The White Echo-Chamber

I’m offering these reflections honestly, as part of my own thinking and growing, and to share what I see. I’m claiming no special awareness or insight, and I really don’t want to compare how enlightened I am to anyone else. Spoiler: not very. You probably have more non-white friends than I do, and that’s cool. My self-reflection is about what I can learn about myself, and how I can do better.  

hands children black whiteAs part of my preparation for the Board of Ordained Ministry meeting next week, I read this article, which in turn references this study, and states “in a network of 100 friends, a white person, on average, has one black friend.”

This made me curious. I used my Facebook friends list, which inflates my friends in both number and diversity, by including people who would otherwise be separated by geography. Still, it’s a sample set I could easily identify. I know it’s not a perfect or scientific exercise, but it’s a place to start.

I have about 840 friends (excluding duplicate accounts, people’s pets, and group pages)
35 people– 4%– are people who are black. An additional 41 people are non-white members of other ethnicities (5%). In total, 76 of my Facebook friends (9%) are not white.

As I reflect on this, several things come to mind.

1. My shelter and privilege– and loss– as someone who has lived primarily in 95%+ white communities. I grew up in a town of less than 1000 people. In seminary, I looked back at some demographic information from the 2000 census in the larger town nearby, the place where I went to high school. There were listed on that census “African American: 6.” Six people. In the whole town. I knew the names of all six. I don’t think that’s a good thing; homogeneous communities don’t help individuals learn about much beyond their own experiences. And while I did learn a little from the experiences of at least three of those six people– black men as close as family– nothing can undo the whiteness of my childhood. It’s not bad, per se. It just is. Compared to my friends who have lived in more populated and diverse areas, I start farther back on the line when it comes to seeing, owning, and dismantling my privilege and racism inherent in homogeneity. 

2. The tremendous gift of friends who have shared their experiences with me so I can see beyond the blinders of my social location. I’m embarrassed, looking back, by the ignorance of my questions and lack of understanding when I did venture into the wider world. In college and then again in seminary in the Boston area– my first and only daily contact with an actual city– I was a well-intentioned but largely naive white girl. I know that no one was under any obligation to be patient or loving with me as I blundered my way through that early awareness. And yet, time and time again, I’ve been met with people from a variety of racial, ethnic, and cultural backgrounds who have been patient, kind, long-suffering, and honest, people who have let me make mistakes and called me out gently but clearly. That’s not the responsibility of people of color, to educate and pull along their friends and classmates and peers. Each time, it is a vulnerable, unmerited gift. Thank you.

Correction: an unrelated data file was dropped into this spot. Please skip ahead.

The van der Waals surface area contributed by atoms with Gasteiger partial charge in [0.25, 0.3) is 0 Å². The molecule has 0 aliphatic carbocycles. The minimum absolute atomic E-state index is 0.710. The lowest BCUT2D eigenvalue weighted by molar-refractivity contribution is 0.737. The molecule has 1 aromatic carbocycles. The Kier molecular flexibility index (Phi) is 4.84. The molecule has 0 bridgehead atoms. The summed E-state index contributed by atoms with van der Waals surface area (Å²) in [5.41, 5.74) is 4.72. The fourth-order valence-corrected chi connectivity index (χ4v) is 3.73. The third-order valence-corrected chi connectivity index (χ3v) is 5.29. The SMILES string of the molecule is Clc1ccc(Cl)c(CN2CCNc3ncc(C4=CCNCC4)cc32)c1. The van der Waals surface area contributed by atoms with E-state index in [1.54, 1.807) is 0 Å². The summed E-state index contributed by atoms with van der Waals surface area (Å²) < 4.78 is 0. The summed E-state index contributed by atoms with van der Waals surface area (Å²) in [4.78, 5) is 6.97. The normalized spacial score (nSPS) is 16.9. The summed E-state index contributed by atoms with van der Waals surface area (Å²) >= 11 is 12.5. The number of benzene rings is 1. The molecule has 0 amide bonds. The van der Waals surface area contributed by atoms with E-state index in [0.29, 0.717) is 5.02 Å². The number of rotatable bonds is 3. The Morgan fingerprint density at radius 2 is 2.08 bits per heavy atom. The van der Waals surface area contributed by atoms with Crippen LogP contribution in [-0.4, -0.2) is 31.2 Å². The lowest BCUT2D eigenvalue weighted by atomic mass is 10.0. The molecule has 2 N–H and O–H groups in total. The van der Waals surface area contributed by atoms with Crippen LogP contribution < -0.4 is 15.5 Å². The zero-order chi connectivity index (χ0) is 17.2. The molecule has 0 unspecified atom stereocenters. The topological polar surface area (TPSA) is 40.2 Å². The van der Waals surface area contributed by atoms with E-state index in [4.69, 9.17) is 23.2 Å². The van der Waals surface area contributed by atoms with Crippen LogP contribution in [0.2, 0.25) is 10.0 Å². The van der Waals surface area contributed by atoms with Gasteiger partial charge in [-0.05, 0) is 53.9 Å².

3. Where I see color, and where I don’t, and what that might mean. This is not something I’m proud of by any means, but it’s something I observed. Fascinatingly, as I was going through my friend list, person by person, looking at profile pictures and calling to mind friends by name, I noticed that there are some people whose ethnicity I instantly think of, while others I only was able to identify as non-white after thinking intentionally about it. Family members topped the list, followed by friends who are bi/multi-racial, and then followed by Facebook friends who I know in a particular role or function. What does this say about the times I “forget” the ethnicity of persons in my circle? That the role of family or of function is the primary category for my brain while skin color is secondary? That bi/multi-ethnic persons suffer the same erasure in my consciousness that these friends have also reported in their lived world experience? No conclusions here, but a hard thing to look at for me.

4. The choices I have made and can still make about where and how I make and keep friendships that shatter my echo chamber. Living outside Boston in a duplex instead of as a single person in an apartment downtown, trying to make friends “as a couple” with my first spouse, being immersed in the dominant cultures of the towns in which I’ve lived: these have increased the number of friends I have who look (and think and act) like me. Intentionally staying in touch with people I’ve met on travels, getting out on my own, looking for the people on the margins of my communities with whom I might actually have more in common: these are choices that have increased the diversity of my friendships in every way when and where I’ve made them. And the good news is, I get to pick how I approach the world, so I can continue to do the latter.

But number five is the beauty.